When the Golden Rule sailed from San Pedro on March 25, there was no law against sailing in the open seas in the Marshall Island area. The Committee states:
The government of the United States has exercised its power to stop the crew of the Golden Rule, though we are convinced it has no right in law or morals to do so. On general principle and on the basis of traditional concepts of national sovereignty and freedom of the seas, the position of the United States in staging nuclear tests in the open ocean outside its own territory is indefensible. If the United States does so in the Pacific, on what grounds is the Soviet Union or some other country forbidden to do so in the Atlantic?
The sponsors of the Golden Rule call on members of Congress and of the courts, the President and his associates, the armed forces, the labor movement, the press, the churches, and all elements in our society to ponder the issues raised when the crew of the Golden Rule can be jailed by the power of administrative decree.
Clarence E. Pickett’s choice of inspirational passages, read shortly before the evening addresses [of the 1958 Friends General Conference Gathering] were given, proved his discerning judgment. It was more than timely that on Thursday night he chose to interrupt his series of biblical quotations, especially the sequence of passages from the Letters to the Young Churches, by reading part of a letter by William Huntington, written from prison in Honolulu, where he is confined with the other crew members of the Golden Rule.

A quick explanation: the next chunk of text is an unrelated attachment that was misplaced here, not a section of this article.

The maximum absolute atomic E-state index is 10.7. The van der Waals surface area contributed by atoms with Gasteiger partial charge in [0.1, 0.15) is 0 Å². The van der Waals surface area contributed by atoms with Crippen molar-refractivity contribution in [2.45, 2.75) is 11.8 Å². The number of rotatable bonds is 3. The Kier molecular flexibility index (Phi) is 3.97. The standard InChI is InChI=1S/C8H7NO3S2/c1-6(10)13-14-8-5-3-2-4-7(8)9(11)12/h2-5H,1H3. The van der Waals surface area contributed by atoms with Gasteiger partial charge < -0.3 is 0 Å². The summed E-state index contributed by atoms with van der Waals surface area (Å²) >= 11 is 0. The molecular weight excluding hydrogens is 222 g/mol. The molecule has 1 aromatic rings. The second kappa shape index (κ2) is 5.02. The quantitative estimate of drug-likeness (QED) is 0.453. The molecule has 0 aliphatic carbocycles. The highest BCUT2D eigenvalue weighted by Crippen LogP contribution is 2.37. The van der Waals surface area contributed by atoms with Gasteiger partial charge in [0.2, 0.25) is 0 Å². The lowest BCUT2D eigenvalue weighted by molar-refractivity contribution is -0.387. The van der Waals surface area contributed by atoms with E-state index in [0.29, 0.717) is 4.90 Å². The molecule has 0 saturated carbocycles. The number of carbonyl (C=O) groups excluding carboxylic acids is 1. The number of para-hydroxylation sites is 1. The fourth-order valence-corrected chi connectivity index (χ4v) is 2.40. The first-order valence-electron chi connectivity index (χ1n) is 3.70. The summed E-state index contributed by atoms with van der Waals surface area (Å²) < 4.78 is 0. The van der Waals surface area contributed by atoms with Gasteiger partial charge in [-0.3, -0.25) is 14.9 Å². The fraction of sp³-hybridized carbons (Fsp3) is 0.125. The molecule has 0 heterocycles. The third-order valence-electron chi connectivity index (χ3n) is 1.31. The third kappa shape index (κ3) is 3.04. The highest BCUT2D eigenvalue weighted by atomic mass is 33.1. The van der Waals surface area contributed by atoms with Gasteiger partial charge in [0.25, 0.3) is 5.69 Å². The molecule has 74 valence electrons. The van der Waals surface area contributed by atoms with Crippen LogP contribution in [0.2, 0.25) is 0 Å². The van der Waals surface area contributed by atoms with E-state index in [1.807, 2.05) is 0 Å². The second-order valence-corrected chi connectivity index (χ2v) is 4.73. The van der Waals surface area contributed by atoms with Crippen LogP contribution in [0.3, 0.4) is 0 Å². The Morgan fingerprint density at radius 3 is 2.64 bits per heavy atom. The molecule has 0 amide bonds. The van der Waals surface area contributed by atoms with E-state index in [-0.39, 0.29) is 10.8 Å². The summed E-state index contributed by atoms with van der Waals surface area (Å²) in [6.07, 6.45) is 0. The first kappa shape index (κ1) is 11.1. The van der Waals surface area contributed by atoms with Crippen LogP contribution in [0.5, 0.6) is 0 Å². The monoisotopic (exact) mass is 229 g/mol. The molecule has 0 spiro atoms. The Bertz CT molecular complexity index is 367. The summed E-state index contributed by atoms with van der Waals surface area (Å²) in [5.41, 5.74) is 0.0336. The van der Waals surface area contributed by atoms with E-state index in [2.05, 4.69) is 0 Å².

Lyle Tatum, chairman of Non‐Violent Action Against Nuclear Weapons, and the crew of the ketch Golden Rule have announced the termination of the Golden Rule project against the nuclear tests in the Pacific. The following statement was received from the crew of the Golden Rule, now serving sixty‐day jail sentences in Honolulu:
When we sailed the Golden Rule for the bomb test area, we stated that we would proceed as far as possible. We sailed from San Pedro to Honolulu. Twice we have attempted to sail from Honolulu to the Marshall Islands bomb test area. Twice we have been stopped by government action.
The second time we were sentenced to sixty days in prison. We are still in jail. It is, therefore, impossible for us to sail again before the end of the present tests. Hence we must regretfully announce that we have proceeded as far as possible and have been stopped.
At the same time the crew of the Golden Rule announced their backing of Dr. Earle Reynolds, former Antioch College anthropologist, who is captain of the ketch Phoenix of Hiroshima, which left Honolulu June 11, bound for Japan via the nuclear testing area. Aboard the boat, a 50‐foot ketch, is the Reynolds family, including two teenage children, and a Japanese crewman, Niichi Mikami. Before sailing, Earle Reynolds issued a statement which said in part:
This trip is the culmination of a four‐year voyage around the world. By this final trip we are calling on the people of the United States to examine their government’s policies and actions which are now gravely suspect in the eyes of the world.
Lyle Tatum, in Philadelphia, stated that the end of the Golden Rule project does not mean the end of opposition to nuclear testing on the part of Non‐Violent Action Against Nuclear Weapons.
From the Honolulu City Jail, Albert Bigelow, William Huntington, George Willoughby, Orion Sherwood, and James Peck sent a letter to President Eisenhower, again urging that he use the powers of his office to stop the current series of tests in the Pacific and “to start turning the course of history away from nuclear warfare.”
On June 28 the Golden Rule protest ship was sold to an undisclosed buyer. The asking price was $16,000, but the price actually paid was not divulged. The money will be used to pay costs of the project.
August 23, from “Letter from Japan” by Jackson H. Bailey